This is broadly consistent with the observed higher marginal propensity to consume of lower-income households.  In such a scenario, inequality reduction could well exacerbate (over)consumption. Exacerbating this, if inequality also hinders economic growth as the weight of research now suggests, (over)consumption possibilities at the national level may also be expanded by redistribution.

Would particular progressive policies mitigate or even reverse this effect? [And an aside: To what extent should researchers even continue to seek policy solutions based on marginal economic incentives? If global overconsumption reflects an insurmountable failure to adapt incentives due to our myopic behaviour, are the only sensible solutions to be found in more coercive policy imposition? In which case we should challenge inequality for its own sake, not as an ecological instrument…]

The paper’s parting shot is to note that HNWIs’ investment behaviour, on which even less data seems likely to be readily available, may actually represent the greater part of their footprint.

So, are the 1% eating the planet? We don’t have good enough evidence even to start answering that. What this paper make plain, however, is that the impact of the richest is at least potentially so great that the absence of any serious data on their ecological footprint is a failing that should no longer be ignored.

Ecological-impact-of-the-richest-Dario-Kenner-Why-Green-Economy

Is ‘girl-centred development’ harmful fantasy?

Has the worm finally turned on the promotion of ‘girl-centred development’ in terms of claimed macroeconomic benefits? Daphne Jayasinghe posted on aspects of this yesterday; and the academic literature is pointing the same way.

The Journal of International Development has just published a paper by Cynthia Caron and Shelby Margolin, Rescuing Girls, Investing in Girls: A Critique of Development Fantasies.

The authors analyse “three girl-centred campaigns [and find that they] identify and diagnose girls’ problems and prescribe solutions that not only circumscribe girls’ futures, but are also counterproductive.”

From SciDevNet’s handy summary:

These campaigns do not recognise girls as individuals, each with specific abilities and personal aspirations, but rather assume that all girls want to be educated, raise families and become wage earners,” write Cynthia Caron and Shelby Margolin, two development scholars at Clark University in the United States…

The authors say these programmes support a “development fantasy”, promoting education as a way to “invest in girls” and increase their economic value. The campaigns aim to further economic growth under the guise of girl empowerment, say Caron and Margolin, perpetuating what they see as a “failed development narrative that economic growth inevitably leads to an equitable future for all”.

Has the worm turned? Let’s hope so. The need for a genuine focus on women’s empowerment is far too great for it to be pushed down the channel of fantasy.

Here’s the full abstract:

The girl child increasingly is at the centre of development programming. We draw on Slavoj Žižek’s notion of fantasy to show how and, more importantly, why girl-centred initiatives reproduce the shortcomings of women and gender-focused programmes before them. Through an analysis of three girl-centred campaigns, we illustrate how experts identify and diagnose girls’ problems and prescribe solutions that not only circumscribe girls’ futures, but are also counterproductive. We argue that even as campaigns try to integrate lessons learned from earlier gender and development initiatives, the critical reflection that a Žižekian approach promotes would better enable development actors to reformulate campaigns and fundamental campaign assumptions.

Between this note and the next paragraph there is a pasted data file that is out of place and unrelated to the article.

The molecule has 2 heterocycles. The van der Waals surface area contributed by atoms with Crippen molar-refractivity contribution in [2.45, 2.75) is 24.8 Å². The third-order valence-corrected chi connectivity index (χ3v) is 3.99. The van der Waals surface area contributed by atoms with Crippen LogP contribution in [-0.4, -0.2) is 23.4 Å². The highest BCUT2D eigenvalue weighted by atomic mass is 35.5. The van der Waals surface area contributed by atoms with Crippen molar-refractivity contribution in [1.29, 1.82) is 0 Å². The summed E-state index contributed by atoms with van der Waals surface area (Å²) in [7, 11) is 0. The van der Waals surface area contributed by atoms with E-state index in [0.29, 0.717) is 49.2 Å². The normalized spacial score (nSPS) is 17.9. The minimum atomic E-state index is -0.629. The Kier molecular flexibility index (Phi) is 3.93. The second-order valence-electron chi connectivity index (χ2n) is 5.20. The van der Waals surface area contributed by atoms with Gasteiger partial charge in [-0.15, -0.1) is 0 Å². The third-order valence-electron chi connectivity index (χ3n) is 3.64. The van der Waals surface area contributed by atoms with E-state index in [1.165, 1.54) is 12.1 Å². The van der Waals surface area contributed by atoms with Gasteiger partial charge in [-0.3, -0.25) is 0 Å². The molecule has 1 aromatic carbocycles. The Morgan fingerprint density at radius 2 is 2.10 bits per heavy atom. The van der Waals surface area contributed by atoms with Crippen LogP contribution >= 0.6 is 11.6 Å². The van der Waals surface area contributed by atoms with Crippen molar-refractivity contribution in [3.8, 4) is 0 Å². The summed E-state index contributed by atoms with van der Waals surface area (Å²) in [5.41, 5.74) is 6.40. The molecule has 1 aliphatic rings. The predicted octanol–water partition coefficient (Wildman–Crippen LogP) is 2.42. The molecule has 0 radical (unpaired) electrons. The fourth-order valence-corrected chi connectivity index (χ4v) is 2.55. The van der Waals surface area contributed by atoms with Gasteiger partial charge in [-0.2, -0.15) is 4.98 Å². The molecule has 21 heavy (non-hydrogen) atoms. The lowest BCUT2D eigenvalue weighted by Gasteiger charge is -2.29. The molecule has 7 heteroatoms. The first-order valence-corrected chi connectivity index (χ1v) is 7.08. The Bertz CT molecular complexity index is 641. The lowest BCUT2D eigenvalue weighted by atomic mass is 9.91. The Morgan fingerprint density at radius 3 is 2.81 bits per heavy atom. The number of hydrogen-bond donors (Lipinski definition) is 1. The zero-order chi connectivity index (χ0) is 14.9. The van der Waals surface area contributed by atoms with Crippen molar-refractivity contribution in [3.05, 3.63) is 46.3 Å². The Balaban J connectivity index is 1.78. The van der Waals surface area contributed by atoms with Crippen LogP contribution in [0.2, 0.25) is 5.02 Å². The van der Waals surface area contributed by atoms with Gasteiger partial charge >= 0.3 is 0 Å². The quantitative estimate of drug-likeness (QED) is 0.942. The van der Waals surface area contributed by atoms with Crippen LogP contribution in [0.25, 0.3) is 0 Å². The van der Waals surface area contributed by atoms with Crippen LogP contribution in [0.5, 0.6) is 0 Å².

Versions of the same thinking are clearly now influencing some of the campaigns that have been critiqued too – take for example Katrine Marçal’s piece in the 2015 State of the World’s Girls report:

Girls and women are not an untapped economic resource in the world; their work is the invisible structure that keeps societies and economies together.

Things are shifting.

Time for a gendered data revolution

Too many of the big numbers on gender inequality count the cost for GDP – rather than the costs imposed on women. Daphne Jayasinghe, Women’s Rights Policy Adviser at ActionAid UK, calls time. 

Counting gender inequality – which big numbers?

It seems that when it comes to measuring the scale of women’s economic inequality, big numbers really count. Last month the McKinsey Global Institute published its finding that labour market gender inequality represents a $12 tn loss in global GDP. The IMF, the World Economic Forum, the OECD and others have described the “double dividends” of increasing numbers of women in the labour market thereby increasing GDP growth rates .

This analysis makes a striking, headline grabbing argument but what is the purpose? In spite of 1 in 3 women suffering violence and a gender pay gap as high as 30% in some countries, it seems that world leaders and decision makers need more convincing on the value of gender equality.

The fashion therefore is to promote women’s rights in relation to financial returns to the economy. To highlight the growth potential for economies of more women in the labour market, regardless of the exploitative or dangerous conditions they may be working in.

This analysis neglects the fact that neoliberal growth models rely on underpaid women workers as well as a workforce that is fed, clothed and brought up by the invisible cadre of unpaid women carers. Gender inequalities in the home and work place are by no means an inconvenience to global capitalism, they are a precondition for its success.

Counting the costs to women